Differences in walkability influence residents' hypertension in Taiwan: An analysis of open government data

Hsin Yen Yen, Ching Li

Research output: Contribution to journalReview articlepeer-review


Non-communicable diseases have become a serious problem worldwide. Disease prevention focuses on modifiable behavioral and environmental features. Walkable or pedestrian-friendly neighborhoods increase residents' physical activity and decrease the risk and mortality of non-communicable diseases. We examined walkability and the distribution of the rate of outpatients with hypertension in each administrative region in Taiwan and analyzed whether differences in walkability affect the rate of outpatients with hypertension. All data were retrieved from open government data in Taiwan and analyzed using ANOVA and the National Geographic Information System. Regions were divided into four levels, according to the standard deviation of the walkability index. There were significant regional differences in the number of outpatients with hypertension. Regions with the most walkability presented the lowest incidence of outpatients with hypertension, significantly less than incidence in the third and the least walkable regions. Thus, the lack of walkable neighborhoods is an important risk factor for hypertension. Walkable neighborhoods should be considered in urban planning and sport-and health-related policies to promote residents' well-being.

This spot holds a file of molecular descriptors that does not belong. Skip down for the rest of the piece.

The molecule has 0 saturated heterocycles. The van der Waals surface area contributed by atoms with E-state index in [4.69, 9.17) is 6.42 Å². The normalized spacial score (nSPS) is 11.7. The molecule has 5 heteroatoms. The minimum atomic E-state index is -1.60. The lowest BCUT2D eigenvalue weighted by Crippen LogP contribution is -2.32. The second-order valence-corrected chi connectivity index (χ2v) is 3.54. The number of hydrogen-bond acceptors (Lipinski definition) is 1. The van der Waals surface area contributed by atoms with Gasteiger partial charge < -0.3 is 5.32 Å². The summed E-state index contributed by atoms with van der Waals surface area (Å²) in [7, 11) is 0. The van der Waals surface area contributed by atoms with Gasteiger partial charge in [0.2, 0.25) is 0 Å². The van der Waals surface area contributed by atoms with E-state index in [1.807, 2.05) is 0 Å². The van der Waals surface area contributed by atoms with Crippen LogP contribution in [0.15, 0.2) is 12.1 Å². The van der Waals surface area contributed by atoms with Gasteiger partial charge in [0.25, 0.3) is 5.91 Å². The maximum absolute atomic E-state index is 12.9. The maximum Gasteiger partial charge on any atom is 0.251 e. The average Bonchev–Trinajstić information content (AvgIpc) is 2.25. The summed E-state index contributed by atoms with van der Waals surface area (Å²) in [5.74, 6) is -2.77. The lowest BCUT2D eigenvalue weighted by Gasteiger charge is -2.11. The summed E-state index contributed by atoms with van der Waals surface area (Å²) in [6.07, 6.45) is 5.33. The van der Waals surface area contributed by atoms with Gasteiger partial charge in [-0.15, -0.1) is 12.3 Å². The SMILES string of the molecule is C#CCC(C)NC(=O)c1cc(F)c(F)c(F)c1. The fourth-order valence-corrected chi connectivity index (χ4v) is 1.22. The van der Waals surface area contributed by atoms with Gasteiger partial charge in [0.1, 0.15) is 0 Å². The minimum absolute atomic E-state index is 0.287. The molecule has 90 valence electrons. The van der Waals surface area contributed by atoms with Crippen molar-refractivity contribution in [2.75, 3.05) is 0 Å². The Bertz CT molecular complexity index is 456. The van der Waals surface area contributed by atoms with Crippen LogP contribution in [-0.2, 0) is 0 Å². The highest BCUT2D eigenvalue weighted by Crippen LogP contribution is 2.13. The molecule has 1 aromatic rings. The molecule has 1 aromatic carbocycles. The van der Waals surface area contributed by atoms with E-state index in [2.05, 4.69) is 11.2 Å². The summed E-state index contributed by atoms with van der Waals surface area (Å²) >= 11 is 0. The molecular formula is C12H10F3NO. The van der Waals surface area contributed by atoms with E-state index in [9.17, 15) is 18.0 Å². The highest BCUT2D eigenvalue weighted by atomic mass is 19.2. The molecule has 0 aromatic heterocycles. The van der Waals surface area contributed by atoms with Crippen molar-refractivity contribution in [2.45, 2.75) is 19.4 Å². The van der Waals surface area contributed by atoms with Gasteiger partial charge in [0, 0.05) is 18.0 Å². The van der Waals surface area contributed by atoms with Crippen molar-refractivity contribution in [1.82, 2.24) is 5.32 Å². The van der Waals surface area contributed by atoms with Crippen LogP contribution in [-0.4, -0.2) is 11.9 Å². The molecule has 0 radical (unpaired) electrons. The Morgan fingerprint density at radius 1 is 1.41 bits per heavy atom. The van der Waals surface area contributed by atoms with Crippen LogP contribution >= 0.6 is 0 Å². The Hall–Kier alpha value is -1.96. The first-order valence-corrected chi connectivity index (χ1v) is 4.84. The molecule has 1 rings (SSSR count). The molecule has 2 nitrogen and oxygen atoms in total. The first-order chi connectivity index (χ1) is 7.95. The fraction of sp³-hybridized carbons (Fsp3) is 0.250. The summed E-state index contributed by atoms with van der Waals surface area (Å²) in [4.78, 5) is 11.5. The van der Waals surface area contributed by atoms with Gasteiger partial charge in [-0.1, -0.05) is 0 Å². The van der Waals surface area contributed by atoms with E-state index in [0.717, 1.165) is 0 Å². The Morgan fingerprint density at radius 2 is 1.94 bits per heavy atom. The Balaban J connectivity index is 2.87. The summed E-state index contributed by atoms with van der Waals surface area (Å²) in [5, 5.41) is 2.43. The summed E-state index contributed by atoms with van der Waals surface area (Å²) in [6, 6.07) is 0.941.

Original languageEnglish
Pages (from-to)135-145
Number of pages11
JournalInternational Journal of Electronic Commerce Studies
Issue number2
Publication statusPublished - 2017


  • Chronic Diseases
  • Health Promotion
  • Physical Activity
  • Prevention
  • Urban Planning

ASJC Scopus subject areas

  • Computer Science Applications


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